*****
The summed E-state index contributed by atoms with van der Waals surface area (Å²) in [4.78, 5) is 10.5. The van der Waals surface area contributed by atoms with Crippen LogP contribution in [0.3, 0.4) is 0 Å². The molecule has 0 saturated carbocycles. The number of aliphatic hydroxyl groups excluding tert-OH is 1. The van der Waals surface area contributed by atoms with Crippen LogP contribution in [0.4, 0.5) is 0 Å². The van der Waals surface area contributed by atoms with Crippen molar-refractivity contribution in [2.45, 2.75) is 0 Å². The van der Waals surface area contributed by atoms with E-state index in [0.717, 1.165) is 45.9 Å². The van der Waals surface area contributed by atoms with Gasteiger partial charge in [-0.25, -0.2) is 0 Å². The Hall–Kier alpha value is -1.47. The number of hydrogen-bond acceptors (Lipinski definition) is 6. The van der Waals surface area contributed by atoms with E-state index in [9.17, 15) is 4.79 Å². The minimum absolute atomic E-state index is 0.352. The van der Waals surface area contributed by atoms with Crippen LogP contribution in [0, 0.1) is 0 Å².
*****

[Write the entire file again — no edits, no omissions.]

The summed E-state index contributed by atoms with van der Waals surface area (Å²) in [4.78, 5) is 10.5. The van der Waals surface area contributed by atoms with Crippen LogP contribution in [0.3, 0.4) is 0 Å². The molecule has 0 saturated carbocycles. The number of aliphatic hydroxyl groups excluding tert-OH is 1. The van der Waals surface area contributed by atoms with Crippen LogP contribution in [0.4, 0.5) is 0 Å². The van der Waals surface area contributed by atoms with Crippen molar-refractivity contribution in [2.45, 2.75) is 0 Å². The van der Waals surface area contributed by atoms with E-state index in [0.717, 1.165) is 45.9 Å². The van der Waals surface area contributed by atoms with Gasteiger partial charge in [-0.25, -0.2) is 0 Å². The Hall–Kier alpha value is -1.47. The number of hydrogen-bond acceptors (Lipinski definition) is 6. The van der Waals surface area contributed by atoms with E-state index in [9.17, 15) is 4.79 Å². The minimum absolute atomic E-state index is 0.352. The van der Waals surface area contributed by atoms with Crippen LogP contribution in [0, 0.1) is 0 Å².